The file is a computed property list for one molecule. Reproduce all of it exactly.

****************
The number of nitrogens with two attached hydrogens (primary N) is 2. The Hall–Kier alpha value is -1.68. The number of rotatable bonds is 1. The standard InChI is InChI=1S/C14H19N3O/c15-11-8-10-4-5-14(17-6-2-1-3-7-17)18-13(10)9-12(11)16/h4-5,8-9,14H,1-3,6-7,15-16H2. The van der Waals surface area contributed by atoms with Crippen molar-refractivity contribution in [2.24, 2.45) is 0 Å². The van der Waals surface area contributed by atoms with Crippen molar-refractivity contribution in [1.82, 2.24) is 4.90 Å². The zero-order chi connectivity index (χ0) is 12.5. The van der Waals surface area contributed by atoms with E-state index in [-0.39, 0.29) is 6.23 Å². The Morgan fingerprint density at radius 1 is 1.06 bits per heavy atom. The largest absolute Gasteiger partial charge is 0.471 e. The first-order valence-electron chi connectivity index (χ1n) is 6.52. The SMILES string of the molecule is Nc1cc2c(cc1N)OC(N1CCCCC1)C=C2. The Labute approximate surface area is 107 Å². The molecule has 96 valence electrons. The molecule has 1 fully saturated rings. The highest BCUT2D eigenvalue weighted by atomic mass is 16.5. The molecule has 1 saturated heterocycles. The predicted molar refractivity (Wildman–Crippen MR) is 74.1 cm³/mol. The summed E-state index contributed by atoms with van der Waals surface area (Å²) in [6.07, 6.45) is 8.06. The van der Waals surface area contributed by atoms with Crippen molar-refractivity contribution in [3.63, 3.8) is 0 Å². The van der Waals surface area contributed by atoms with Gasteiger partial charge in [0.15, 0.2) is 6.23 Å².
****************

The number of nitrogens with two attached hydrogens (primary N) is 2. The Hall–Kier alpha value is -1.68. The number of rotatable bonds is 1. The standard InChI is InChI=1S/C14H19N3O/c15-11-8-10-4-5-14(17-6-2-1-3-7-17)18-13(10)9-12(11)16/h4-5,8-9,14H,1-3,6-7,15-16H2. The van der Waals surface area contributed by atoms with Crippen molar-refractivity contribution in [2.24, 2.45) is 0 Å². The van der Waals surface area contributed by atoms with Crippen molar-refractivity contribution in [1.82, 2.24) is 4.90 Å². The zero-order chi connectivity index (χ0) is 12.5. The van der Waals surface area contributed by atoms with E-state index in [-0.39, 0.29) is 6.23 Å². The Morgan fingerprint density at radius 1 is 1.06 bits per heavy atom. The largest absolute Gasteiger partial charge is 0.471 e. The first-order valence-electron chi connectivity index (χ1n) is 6.52. The SMILES string of the molecule is Nc1cc2c(cc1N)OC(N1CCCCC1)C=C2. The Labute approximate surface area is 107 Å². The molecule has 96 valence electrons. The molecule has 1 fully saturated rings. The highest BCUT2D eigenvalue weighted by atomic mass is 16.5. The molecule has 1 saturated heterocycles. The predicted molar refractivity (Wildman–Crippen MR) is 74.1 cm³/mol. The summed E-state index contributed by atoms with van der Waals surface area (Å²) in [6.07, 6.45) is 8.06. The van der Waals surface area contributed by atoms with Crippen molar-refractivity contribution in [3.63, 3.8) is 0 Å². The van der Waals surface area contributed by atoms with Gasteiger partial charge in [0.15, 0.2) is 6.23 Å².